Towns; corporate powers.
Every town shall have corporate capacity to exercise the powers granted thereto, or necessarily implied, and no others. It shall have the power (1) to sue and be sued; (2) to acquire, by purchase, gift, or devise, and to hold property, both real and personal, for the use of its inhabitants, and to sell and convey the same; and (3) to make all such contracts as may be necessary in the exercise of the powers of the town. In exercising the powers of the township, it may enter into compacts with another township or townships to purchase and jointly own road equipment.
Source:Laws 1895, c. 28, § 21, p. 137; R.S.1913, § 1007; C.S.1922, § 909; C.S.1929, § 26-223; R.S.1943, § 23-223; Laws 1955, c. 66, § 1, p. 217.
A township does not have the authority to exercise any powers outside those explicitly given to it by statute. Butler County Dairy v. Butler County, 285 Neb. 408, 827 N.W.2d 267 (2013).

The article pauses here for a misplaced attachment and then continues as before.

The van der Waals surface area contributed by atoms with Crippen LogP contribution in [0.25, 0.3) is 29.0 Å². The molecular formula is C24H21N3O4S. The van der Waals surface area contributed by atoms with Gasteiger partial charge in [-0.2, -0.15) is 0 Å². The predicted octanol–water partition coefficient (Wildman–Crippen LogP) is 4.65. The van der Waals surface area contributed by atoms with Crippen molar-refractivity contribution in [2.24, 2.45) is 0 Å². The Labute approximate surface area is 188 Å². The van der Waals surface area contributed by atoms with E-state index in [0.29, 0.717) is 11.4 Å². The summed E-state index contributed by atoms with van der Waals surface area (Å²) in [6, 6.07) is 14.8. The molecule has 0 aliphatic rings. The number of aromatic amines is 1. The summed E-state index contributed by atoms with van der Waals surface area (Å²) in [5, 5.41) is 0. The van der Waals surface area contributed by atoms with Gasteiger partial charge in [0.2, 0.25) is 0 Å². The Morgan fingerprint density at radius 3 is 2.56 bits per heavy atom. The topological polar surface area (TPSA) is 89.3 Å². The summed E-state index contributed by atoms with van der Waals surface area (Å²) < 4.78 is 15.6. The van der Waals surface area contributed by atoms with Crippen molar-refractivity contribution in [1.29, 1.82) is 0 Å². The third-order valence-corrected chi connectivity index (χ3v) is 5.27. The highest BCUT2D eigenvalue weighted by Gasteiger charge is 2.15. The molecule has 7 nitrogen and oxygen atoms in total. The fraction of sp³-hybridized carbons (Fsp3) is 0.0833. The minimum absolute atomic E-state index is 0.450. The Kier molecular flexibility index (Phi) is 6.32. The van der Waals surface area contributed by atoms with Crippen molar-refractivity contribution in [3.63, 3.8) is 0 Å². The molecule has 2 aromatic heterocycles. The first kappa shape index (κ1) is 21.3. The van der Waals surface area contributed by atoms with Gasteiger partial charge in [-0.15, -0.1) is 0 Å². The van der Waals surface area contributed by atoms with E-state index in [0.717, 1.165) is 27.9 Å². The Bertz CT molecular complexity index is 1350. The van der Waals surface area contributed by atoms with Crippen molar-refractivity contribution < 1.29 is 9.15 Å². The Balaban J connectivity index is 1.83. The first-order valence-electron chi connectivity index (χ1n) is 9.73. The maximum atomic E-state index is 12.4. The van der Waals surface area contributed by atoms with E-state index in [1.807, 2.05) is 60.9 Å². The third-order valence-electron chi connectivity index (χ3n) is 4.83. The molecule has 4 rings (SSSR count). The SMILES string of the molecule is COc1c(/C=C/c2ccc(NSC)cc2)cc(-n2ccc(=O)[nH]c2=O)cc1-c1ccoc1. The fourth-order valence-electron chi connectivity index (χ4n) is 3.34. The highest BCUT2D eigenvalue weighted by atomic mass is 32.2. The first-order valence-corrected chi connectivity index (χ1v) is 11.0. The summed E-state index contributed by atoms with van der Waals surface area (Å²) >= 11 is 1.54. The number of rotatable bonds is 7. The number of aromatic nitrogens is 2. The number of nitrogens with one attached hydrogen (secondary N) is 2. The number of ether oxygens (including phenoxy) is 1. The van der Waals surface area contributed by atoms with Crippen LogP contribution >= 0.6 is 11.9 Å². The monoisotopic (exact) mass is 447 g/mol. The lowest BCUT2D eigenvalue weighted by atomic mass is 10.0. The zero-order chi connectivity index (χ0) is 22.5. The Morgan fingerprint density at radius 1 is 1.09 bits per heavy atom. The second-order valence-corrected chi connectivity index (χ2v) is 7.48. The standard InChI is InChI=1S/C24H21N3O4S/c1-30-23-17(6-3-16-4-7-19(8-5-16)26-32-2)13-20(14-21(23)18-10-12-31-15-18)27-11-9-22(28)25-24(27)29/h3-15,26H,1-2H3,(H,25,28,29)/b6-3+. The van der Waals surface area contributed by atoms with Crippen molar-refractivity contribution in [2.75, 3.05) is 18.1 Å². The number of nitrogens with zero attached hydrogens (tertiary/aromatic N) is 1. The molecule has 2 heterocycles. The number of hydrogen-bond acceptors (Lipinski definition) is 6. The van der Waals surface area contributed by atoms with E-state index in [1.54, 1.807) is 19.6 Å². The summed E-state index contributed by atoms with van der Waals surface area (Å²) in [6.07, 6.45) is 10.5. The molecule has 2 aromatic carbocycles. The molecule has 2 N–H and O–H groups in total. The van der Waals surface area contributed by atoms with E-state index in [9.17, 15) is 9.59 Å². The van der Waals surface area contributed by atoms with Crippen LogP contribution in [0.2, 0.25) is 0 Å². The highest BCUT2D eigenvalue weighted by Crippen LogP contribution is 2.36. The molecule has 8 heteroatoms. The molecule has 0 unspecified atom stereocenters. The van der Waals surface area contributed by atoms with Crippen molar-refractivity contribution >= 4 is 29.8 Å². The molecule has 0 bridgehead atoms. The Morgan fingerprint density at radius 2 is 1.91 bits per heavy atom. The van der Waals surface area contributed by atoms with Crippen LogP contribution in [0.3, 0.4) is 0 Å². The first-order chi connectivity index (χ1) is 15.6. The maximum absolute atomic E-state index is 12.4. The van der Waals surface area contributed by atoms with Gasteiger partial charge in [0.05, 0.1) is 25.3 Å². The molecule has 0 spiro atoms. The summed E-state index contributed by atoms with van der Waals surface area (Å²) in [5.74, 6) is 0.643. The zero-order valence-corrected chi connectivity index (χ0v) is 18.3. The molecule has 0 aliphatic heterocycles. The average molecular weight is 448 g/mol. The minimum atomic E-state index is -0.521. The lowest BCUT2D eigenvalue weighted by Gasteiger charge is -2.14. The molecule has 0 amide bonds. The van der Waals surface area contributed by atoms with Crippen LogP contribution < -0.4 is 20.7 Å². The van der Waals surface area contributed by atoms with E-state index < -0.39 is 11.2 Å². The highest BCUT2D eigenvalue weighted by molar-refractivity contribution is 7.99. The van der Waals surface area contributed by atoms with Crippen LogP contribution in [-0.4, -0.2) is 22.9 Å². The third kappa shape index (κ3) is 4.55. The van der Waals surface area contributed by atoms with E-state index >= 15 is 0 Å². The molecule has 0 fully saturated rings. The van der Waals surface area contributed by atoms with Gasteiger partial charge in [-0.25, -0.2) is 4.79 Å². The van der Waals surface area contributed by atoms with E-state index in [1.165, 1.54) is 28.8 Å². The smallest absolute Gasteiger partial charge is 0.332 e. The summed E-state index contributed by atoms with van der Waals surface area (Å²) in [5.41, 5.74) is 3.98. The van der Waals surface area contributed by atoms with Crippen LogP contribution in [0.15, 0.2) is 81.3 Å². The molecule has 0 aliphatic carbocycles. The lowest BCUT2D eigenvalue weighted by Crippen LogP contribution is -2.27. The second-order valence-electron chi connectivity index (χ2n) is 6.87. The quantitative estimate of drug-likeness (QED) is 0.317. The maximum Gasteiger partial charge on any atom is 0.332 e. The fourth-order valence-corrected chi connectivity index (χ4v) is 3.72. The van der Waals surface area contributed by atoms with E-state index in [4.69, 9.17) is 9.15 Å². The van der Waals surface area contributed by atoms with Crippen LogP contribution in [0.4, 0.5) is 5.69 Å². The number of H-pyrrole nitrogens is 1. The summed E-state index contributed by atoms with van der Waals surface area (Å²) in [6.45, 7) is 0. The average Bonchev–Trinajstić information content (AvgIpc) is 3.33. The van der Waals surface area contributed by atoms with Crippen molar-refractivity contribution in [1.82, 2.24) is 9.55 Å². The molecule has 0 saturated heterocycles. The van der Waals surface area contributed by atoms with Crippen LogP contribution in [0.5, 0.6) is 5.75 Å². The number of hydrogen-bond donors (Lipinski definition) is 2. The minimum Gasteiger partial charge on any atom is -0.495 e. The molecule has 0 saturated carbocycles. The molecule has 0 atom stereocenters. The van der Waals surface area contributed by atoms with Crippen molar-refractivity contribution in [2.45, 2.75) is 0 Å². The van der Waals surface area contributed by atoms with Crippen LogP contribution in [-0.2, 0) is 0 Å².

Township is given power to direct the raising of money by taxation for the construction and repairing of roads within the township, and to make contracts necessary to the exercise of such power. State v. Bone Creek Township, 109 Neb. 202, 190 N.W. 586 (1922).
Township is not liable for personal injuries by reason of defective road. Wilson v. Ulysses Township, 72 Neb. 807, 101 N.W. 986 (1904).
In counties under township organization, duty to keep ordinary township highways and culverts in repair is imposed on township. Goes v. Gage County, 67 Neb. 616, 93 N.W. 923 (1903).